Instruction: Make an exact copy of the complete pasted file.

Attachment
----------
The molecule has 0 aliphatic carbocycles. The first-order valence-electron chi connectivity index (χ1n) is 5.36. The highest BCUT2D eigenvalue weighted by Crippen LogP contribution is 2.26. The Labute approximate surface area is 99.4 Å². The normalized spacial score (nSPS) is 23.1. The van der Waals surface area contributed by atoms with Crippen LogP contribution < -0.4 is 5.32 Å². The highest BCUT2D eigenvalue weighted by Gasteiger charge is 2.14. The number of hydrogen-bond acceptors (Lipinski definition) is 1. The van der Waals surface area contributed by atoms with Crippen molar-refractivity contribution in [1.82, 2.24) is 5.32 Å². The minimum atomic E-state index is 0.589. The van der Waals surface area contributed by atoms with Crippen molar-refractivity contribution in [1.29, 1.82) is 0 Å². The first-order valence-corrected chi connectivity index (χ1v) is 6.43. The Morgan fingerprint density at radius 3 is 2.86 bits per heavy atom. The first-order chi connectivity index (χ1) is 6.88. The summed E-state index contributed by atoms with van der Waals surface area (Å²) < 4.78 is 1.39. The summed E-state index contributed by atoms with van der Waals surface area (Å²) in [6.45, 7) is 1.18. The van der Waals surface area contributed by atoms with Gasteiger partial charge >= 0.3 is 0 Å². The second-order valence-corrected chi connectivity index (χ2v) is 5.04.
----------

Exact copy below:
The molecule has 0 aliphatic carbocycles. The first-order valence-electron chi connectivity index (χ1n) is 5.36. The highest BCUT2D eigenvalue weighted by Crippen LogP contribution is 2.26. The Labute approximate surface area is 99.4 Å². The normalized spacial score (nSPS) is 23.1. The van der Waals surface area contributed by atoms with Crippen LogP contribution < -0.4 is 5.32 Å². The highest BCUT2D eigenvalue weighted by Gasteiger charge is 2.14. The number of hydrogen-bond acceptors (Lipinski definition) is 1. The van der Waals surface area contributed by atoms with Crippen molar-refractivity contribution in [1.82, 2.24) is 5.32 Å². The minimum atomic E-state index is 0.589. The van der Waals surface area contributed by atoms with Crippen molar-refractivity contribution in [1.29, 1.82) is 0 Å². The first-order valence-corrected chi connectivity index (χ1v) is 6.43. The Morgan fingerprint density at radius 3 is 2.86 bits per heavy atom. The first-order chi connectivity index (χ1) is 6.88. The summed E-state index contributed by atoms with van der Waals surface area (Å²) < 4.78 is 1.39. The summed E-state index contributed by atoms with van der Waals surface area (Å²) in [6.45, 7) is 1.18. The van der Waals surface area contributed by atoms with Gasteiger partial charge >= 0.3 is 0 Å². The second-order valence-corrected chi connectivity index (χ2v) is 5.04.